Culture Object

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Jeffrey Loura: Aggregates

February 16 - April 10

In Jeffrey’s second solo show at Culture Object, a significant shift has manifested; the artist’s first broad embrace of color is both surprising and rational. It is rational because of the artist’s strategy of systematic exploration of process and form. Surprise stems from precedent; previously only very limited and monochromatic application of color has been utilized and even that was only a recent development. For many years, Jeffrey’s work existed in an explicitly black and white universe.

Gone, in this new work, is the ability to interpret the entire form as an open vessel. In its place we have constructions made of discrete open and closed forms composed with a cubistic approach, from which the exhibition title derives. Gone as well, is the previously unviolated principle of classically totemic construction. Jeffrey has frustrated the viewer’s ability to take in the full form from a single perspective. In doing so the artist forcefully asserts the materiality of the work and implicitly engages the dimension of time, which is now required of the viewer in order to comprehend the form. It is as if the artist’s Brancusi period has given way to a Matisse inflected, Caro-like approach to color, pattern, and composition.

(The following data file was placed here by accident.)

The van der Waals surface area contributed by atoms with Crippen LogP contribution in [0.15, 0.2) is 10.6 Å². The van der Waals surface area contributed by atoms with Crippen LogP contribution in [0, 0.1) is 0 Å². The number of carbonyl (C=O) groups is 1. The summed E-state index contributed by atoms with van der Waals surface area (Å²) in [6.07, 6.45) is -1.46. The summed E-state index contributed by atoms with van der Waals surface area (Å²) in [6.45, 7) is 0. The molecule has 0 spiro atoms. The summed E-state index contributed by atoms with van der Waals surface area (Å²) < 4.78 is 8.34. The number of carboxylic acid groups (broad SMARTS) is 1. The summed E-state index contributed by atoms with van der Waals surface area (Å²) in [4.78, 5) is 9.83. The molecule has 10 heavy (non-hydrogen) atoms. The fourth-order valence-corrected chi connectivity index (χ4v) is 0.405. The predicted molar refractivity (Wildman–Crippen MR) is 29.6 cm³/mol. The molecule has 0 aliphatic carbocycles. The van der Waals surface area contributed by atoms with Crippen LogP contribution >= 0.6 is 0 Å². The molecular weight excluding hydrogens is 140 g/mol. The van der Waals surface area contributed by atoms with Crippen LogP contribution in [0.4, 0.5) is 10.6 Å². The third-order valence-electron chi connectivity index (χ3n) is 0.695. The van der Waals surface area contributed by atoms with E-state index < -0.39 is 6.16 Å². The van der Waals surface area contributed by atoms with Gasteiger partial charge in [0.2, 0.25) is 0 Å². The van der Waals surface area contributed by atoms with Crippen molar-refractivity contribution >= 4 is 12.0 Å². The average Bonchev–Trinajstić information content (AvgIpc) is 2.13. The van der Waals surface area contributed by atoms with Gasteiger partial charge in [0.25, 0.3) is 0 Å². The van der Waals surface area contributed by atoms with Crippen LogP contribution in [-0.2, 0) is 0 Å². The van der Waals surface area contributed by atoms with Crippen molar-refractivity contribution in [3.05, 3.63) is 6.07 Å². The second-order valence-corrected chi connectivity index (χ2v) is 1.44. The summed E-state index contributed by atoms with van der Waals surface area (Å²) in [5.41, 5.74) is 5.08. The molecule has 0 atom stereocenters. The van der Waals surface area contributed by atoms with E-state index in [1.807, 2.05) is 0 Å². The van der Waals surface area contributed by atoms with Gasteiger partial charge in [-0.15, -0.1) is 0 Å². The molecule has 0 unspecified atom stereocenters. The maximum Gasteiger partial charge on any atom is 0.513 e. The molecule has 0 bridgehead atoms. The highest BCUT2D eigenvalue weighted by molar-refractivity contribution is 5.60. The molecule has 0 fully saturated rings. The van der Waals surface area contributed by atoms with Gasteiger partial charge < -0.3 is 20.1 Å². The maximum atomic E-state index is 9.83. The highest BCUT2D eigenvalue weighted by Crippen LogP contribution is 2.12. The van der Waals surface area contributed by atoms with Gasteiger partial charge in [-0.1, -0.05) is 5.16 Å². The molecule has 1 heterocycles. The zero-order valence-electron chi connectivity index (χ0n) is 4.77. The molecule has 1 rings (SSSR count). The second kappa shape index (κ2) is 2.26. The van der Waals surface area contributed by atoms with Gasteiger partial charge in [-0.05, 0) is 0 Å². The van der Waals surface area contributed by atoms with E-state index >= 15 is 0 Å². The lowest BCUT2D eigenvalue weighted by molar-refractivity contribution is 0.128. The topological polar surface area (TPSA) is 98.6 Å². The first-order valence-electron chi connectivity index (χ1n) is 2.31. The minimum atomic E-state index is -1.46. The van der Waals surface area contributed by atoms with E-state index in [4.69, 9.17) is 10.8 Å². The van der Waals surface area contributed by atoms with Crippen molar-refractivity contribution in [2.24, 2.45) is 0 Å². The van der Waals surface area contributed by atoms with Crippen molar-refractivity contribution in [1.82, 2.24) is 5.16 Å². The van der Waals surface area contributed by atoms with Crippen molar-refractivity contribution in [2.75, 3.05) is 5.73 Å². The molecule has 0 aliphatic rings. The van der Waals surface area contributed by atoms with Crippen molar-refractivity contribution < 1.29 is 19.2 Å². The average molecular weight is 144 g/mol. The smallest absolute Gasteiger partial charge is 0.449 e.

Unchanged is Jeffrey’s monk-like dedication to his meditative production process, his quest for discovery and understanding through the work. Evidence of this can still be seen upon careful observation of his intensely worked, burnished clay surfaces. Wrinkles and pock marks, subtle textural variations, striations and scumbles, all laboriously and intentionally introduced to the surfaces which have been exactingly burnished to evoke an aged object. Fundamental forms remain variations on spheres and their manipulated segments.

As seductive as it is to lose ourselves in formal aesthetic developments, they are second fiddle to the larger strategy. Jeffrey’s body of work forms a pattern of discovery and engages a systematic and symbolic evolutionary process. It began with the perfection and unity of the sphere, then the manipulation of the sphere, the introduction of the open and the closed, the immediacy of the totem gives way to the discovery of the multi-perspective form, raw surface to ornamented surface, traced by pattern and enveloped by color. These are all in service of the differentiation and identification of binary forces; it is the dance of yin and yang, in search of understanding. Jeffrey’s is not the fiery path of an ingĂ©nue, it is the thoughtful exploration of the creative process embodied in objects that mark its trajectory for posterity.

- Damon Crain